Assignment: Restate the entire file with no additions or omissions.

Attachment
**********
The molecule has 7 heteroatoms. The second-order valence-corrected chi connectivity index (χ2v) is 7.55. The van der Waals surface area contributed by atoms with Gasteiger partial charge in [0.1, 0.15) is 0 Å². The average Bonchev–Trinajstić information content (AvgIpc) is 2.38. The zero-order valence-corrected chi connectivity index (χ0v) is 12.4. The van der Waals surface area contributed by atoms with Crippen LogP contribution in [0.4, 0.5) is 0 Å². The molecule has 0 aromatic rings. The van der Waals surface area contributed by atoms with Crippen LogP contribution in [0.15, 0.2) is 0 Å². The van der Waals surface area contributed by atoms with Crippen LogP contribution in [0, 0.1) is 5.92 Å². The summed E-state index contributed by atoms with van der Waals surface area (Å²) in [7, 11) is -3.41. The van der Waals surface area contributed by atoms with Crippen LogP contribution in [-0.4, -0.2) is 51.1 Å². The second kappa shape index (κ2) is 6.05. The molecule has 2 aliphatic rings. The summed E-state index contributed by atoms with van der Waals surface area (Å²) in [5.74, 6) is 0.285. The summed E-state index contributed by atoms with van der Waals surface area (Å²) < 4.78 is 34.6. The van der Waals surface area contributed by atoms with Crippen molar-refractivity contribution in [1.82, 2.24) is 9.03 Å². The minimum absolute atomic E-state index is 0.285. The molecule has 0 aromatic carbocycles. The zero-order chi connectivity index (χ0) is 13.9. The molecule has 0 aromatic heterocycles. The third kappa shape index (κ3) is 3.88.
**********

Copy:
The molecule has 7 heteroatoms. The second-order valence-corrected chi connectivity index (χ2v) is 7.55. The van der Waals surface area contributed by atoms with Gasteiger partial charge in [0.1, 0.15) is 0 Å². The average Bonchev–Trinajstić information content (AvgIpc) is 2.38. The zero-order valence-corrected chi connectivity index (χ0v) is 12.4. The van der Waals surface area contributed by atoms with Crippen LogP contribution in [0.4, 0.5) is 0 Å². The molecule has 0 aromatic rings. The van der Waals surface area contributed by atoms with Crippen LogP contribution in [0.15, 0.2) is 0 Å². The van der Waals surface area contributed by atoms with Crippen LogP contribution in [0, 0.1) is 5.92 Å². The summed E-state index contributed by atoms with van der Waals surface area (Å²) in [7, 11) is -3.41. The van der Waals surface area contributed by atoms with Crippen LogP contribution in [-0.4, -0.2) is 51.1 Å². The second kappa shape index (κ2) is 6.05. The molecule has 2 aliphatic rings. The summed E-state index contributed by atoms with van der Waals surface area (Å²) in [5.74, 6) is 0.285. The summed E-state index contributed by atoms with van der Waals surface area (Å²) < 4.78 is 34.6. The van der Waals surface area contributed by atoms with Crippen molar-refractivity contribution in [1.82, 2.24) is 9.03 Å². The minimum absolute atomic E-state index is 0.285. The molecule has 0 aromatic carbocycles. The zero-order chi connectivity index (χ0) is 13.9. The molecule has 0 aromatic heterocycles. The third kappa shape index (κ3) is 3.88.